Mr Sharma, a property developer from Birmingham, has published the Skips series of 11-plus English and maths revision books, which are based on crosswords that he put together with his daughter, Nicole.
Why did you start making the crosswords?
Nicole would always have better things to do than her homework. So I tried to put the fun back into things. Instead of just explaining nouns, adjectives and adverbs, I put them into crosswords.
So it helped you to help her?
Kids come in from school and have their homework on the computer. They put in a password and then do a task. But the problem is, how do parents engage? I'm amazed at the number of parents who relate to my story. It's not that they will read the book and pass an exam, it's about the interaction between parents and children.
Did it work?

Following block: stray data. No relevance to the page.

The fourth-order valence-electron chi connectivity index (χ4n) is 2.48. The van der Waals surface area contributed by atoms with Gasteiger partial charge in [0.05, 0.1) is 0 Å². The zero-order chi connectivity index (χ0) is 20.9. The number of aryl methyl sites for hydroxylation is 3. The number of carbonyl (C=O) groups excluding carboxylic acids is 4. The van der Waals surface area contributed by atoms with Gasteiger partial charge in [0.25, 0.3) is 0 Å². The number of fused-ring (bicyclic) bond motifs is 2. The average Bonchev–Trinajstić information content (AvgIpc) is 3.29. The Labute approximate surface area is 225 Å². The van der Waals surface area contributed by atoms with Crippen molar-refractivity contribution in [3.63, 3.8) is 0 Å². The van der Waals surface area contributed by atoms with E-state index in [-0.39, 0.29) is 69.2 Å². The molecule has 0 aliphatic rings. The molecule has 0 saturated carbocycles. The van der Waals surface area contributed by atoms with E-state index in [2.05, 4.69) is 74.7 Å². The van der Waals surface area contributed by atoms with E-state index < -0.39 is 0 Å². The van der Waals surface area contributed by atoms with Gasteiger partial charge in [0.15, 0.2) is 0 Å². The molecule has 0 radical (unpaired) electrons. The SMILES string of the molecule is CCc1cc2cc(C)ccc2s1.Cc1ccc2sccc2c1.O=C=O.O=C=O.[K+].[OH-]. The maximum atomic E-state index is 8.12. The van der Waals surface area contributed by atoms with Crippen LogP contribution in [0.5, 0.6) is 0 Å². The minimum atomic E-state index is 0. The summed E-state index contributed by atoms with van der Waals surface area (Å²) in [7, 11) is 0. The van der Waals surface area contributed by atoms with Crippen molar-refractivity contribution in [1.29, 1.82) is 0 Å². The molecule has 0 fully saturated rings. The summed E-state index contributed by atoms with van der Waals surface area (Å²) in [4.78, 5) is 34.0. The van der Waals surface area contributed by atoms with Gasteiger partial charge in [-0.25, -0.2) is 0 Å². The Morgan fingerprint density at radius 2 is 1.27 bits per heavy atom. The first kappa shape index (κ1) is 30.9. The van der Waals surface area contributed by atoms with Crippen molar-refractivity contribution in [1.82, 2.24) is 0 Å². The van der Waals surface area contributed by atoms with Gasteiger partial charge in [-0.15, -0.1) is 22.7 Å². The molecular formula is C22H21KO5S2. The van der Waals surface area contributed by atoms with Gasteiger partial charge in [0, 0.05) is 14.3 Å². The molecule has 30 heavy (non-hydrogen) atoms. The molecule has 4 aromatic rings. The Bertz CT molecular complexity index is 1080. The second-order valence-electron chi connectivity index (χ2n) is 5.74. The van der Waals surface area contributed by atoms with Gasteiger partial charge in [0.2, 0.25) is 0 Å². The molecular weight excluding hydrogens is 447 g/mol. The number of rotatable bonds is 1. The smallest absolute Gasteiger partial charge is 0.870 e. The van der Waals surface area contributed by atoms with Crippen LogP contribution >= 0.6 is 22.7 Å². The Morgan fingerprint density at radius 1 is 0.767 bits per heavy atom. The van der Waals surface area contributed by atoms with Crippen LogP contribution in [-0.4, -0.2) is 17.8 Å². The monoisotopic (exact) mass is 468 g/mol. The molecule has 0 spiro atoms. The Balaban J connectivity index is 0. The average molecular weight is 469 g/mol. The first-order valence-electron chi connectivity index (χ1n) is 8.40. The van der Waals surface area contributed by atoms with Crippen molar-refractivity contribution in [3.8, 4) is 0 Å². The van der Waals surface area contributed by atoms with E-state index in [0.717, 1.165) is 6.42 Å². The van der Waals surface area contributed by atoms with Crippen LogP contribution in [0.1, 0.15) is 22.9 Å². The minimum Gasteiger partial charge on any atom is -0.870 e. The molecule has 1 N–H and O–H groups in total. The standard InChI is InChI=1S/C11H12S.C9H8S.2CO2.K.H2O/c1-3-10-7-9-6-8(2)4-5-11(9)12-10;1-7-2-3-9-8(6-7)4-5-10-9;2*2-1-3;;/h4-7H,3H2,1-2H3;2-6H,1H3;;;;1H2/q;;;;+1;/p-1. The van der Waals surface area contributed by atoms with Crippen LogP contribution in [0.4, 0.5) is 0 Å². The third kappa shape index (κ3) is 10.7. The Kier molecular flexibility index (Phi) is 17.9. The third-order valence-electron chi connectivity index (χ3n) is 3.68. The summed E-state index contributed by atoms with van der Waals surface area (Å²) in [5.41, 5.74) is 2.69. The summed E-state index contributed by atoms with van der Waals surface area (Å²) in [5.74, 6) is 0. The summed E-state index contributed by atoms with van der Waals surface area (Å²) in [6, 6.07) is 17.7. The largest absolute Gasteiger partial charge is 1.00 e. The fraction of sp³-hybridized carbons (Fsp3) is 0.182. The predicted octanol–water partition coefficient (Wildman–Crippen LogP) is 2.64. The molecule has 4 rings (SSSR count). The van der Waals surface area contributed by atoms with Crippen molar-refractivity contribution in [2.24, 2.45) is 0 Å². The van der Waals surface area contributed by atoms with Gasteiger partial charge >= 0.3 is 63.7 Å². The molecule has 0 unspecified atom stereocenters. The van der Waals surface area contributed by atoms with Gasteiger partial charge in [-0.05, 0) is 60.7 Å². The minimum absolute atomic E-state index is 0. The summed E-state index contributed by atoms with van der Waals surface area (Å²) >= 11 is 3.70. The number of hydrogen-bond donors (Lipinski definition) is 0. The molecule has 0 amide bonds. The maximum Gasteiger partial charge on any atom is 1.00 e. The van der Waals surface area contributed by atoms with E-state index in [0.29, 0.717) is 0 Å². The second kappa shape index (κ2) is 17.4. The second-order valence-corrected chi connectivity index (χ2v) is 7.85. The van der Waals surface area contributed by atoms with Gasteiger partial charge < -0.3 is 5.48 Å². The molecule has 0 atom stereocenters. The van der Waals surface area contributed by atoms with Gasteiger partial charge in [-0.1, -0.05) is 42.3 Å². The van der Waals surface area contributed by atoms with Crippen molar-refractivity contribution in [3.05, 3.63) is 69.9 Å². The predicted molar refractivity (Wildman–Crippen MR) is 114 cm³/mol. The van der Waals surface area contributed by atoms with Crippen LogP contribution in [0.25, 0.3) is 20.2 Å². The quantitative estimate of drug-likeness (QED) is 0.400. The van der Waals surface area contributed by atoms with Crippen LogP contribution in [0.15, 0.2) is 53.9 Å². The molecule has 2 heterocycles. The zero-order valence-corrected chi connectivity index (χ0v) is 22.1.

Nicole enjoyed the crosswords and wanted to do them. She will read if she is forced to, but she won't just pick up a book. But with the crosswords she started picking up other books to help her finish them off.
What happened next?
I had crosswords on bits of paper and on the computer, so I thought I would get a book printed. One parent showed it to a teacher, who showed it to the local branch of Waterstone's. Waterstone's rang and said they wanted to stock it. They helped me get an ISBN number and they bought 20 books. Those books sold out.
I then published a maths book. I had help from 11-plus tutors, who went through the pages for me.
And are you qualified?
I'm not a teacher, just a concerned parent. A lot of parents want to put the fun back in for their kids. People ask if I'm qualified to write the books, but I'm not reinventing the wheel, I'm converting what is taught at school. They are an aid.
I have twin sons and nephews and they all love football. When they play football, they all refer to each other as Skip. It's a nickname for the kids in our family.
Do you think it will become a phenomenon?
No matter what happens in the future, Nicole can look back and say, that's what we did, me and my dad.